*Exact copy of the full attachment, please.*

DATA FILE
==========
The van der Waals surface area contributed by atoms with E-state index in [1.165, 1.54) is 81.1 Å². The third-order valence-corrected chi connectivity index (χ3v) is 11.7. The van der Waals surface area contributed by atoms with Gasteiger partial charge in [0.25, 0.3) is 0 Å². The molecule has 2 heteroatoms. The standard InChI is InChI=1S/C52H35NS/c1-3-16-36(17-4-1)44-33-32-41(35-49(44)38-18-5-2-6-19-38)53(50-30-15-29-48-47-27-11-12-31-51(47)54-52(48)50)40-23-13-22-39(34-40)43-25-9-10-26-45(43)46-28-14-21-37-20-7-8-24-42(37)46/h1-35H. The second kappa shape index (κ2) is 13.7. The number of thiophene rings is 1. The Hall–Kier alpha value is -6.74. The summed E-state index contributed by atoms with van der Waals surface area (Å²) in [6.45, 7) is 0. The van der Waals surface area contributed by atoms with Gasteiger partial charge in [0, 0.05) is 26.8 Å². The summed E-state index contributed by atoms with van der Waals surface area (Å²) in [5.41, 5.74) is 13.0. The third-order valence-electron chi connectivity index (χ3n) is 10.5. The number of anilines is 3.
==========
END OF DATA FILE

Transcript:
The van der Waals surface area contributed by atoms with E-state index in [1.165, 1.54) is 81.1 Å². The third-order valence-corrected chi connectivity index (χ3v) is 11.7. The van der Waals surface area contributed by atoms with Gasteiger partial charge in [0.25, 0.3) is 0 Å². The molecule has 2 heteroatoms. The standard InChI is InChI=1S/C52H35NS/c1-3-16-36(17-4-1)44-33-32-41(35-49(44)38-18-5-2-6-19-38)53(50-30-15-29-48-47-27-11-12-31-51(47)54-52(48)50)40-23-13-22-39(34-40)43-25-9-10-26-45(43)46-28-14-21-37-20-7-8-24-42(37)46/h1-35H. The second kappa shape index (κ2) is 13.7. The number of thiophene rings is 1. The Hall–Kier alpha value is -6.74. The summed E-state index contributed by atoms with van der Waals surface area (Å²) in [6.45, 7) is 0. The van der Waals surface area contributed by atoms with Gasteiger partial charge in [0, 0.05) is 26.8 Å². The summed E-state index contributed by atoms with van der Waals surface area (Å²) in [5.41, 5.74) is 13.0. The third-order valence-electron chi connectivity index (χ3n) is 10.5. The number of anilines is 3.